But technology isn't solely to blame for the epidemic. David Callahan, author of The Cheating Culture (Harcourt), believes it's also the result of a winner-take-all society where you're supposed to do whatever it takes to succeed. "Society seems to say that it's okay to step on others, and parents haven't done a very good job when it comes to teaching values like honesty and integrity," he says.
Experts also agree that parents have contributed to the problem by constantly pressuring their children to excel. Nearly one-third of teens and 25% of tweens say that their parents push them too hard academically, according to a recent national survey commissioned by Family Circle. Liz Weber, an attorney whose daughter attended the prestigious Walt Whitman High School in Bethesda, Maryland, knows many parents who are satisfied only when their kids get straight A's. "I overheard a voice mail message from one mom who was merciless when her kid got B's in his advanced placement classes," she recalls. "She told him he was lazy, that his grades were unacceptable and that he would be grounded for the summer. Parents have practically forced their kids to cheat by making their world so competitive. Is it wrong? Absolutely. Can you blame the kids? No way." Even worse, that pressure is often compounded by fear. "The message from parents is that good grades matter more than ever if you want a good job and a good life," says Callahan. "At the same time, many parents worry about getting downsized or outsourced, and they're transferring that anxiety to their kids."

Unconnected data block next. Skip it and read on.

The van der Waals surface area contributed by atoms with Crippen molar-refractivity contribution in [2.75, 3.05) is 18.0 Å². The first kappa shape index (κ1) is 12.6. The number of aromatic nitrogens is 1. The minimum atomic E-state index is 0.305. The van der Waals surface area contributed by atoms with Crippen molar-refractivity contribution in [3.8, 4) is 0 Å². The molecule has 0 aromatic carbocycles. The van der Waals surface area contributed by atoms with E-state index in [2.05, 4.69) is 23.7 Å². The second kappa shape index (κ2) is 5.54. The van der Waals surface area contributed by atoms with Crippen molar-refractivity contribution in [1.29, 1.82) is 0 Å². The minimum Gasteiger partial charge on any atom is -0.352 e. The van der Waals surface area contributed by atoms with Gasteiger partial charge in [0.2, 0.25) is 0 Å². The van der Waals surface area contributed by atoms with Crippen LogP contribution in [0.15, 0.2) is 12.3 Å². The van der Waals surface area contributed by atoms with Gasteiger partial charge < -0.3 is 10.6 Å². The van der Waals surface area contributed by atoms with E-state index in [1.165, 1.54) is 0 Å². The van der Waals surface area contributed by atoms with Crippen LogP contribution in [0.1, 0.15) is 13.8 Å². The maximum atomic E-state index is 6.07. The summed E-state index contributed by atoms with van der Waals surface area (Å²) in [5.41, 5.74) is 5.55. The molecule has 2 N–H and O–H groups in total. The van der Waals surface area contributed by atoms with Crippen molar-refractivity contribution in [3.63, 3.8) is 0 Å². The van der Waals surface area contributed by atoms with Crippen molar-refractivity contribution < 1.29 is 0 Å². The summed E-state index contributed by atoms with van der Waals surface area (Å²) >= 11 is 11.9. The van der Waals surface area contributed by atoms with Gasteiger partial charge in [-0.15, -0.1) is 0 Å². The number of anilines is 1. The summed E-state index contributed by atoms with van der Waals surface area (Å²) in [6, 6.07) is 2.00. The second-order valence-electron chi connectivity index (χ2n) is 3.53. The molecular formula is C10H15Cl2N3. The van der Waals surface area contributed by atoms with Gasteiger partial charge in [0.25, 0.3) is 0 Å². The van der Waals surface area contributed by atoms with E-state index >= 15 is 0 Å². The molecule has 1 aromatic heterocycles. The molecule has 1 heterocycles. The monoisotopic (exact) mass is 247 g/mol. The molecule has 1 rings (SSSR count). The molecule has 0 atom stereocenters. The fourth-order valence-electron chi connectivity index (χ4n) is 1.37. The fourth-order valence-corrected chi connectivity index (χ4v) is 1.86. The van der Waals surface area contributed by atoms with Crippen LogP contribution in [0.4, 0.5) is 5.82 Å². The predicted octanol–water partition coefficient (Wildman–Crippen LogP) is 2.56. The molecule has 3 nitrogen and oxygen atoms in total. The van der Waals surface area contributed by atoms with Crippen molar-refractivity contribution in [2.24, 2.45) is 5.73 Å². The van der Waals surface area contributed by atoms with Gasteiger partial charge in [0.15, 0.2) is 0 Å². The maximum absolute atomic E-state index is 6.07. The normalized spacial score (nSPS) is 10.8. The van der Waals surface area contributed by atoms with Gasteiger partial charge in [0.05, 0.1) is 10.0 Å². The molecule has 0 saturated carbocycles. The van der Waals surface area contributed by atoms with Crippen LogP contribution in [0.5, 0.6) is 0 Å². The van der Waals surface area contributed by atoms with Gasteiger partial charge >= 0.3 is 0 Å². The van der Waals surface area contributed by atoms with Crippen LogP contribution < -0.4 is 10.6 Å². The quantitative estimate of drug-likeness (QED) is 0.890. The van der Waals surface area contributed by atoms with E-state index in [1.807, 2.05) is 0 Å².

Teens are showing the strain. "When you have five honors classes, you don't want to get behind," says Deborah Plotsky, 16, of Thomas S. Wootton High School in Rockville, Maryland. "Your parents are always reminding you about getting into a good college. Your classmates are always asking you about your grades. No one wants a C because it's embarrassing. So people cheat. But it's aggravating to people like me who work hard." Still, honest students are reluctant to speak up. "No one wants to be known as a tattletale," says Ian Krussman, 14, of Springbrook High School in Silver Spring, Maryland. "Anyone who turns in another kid will become an outcast."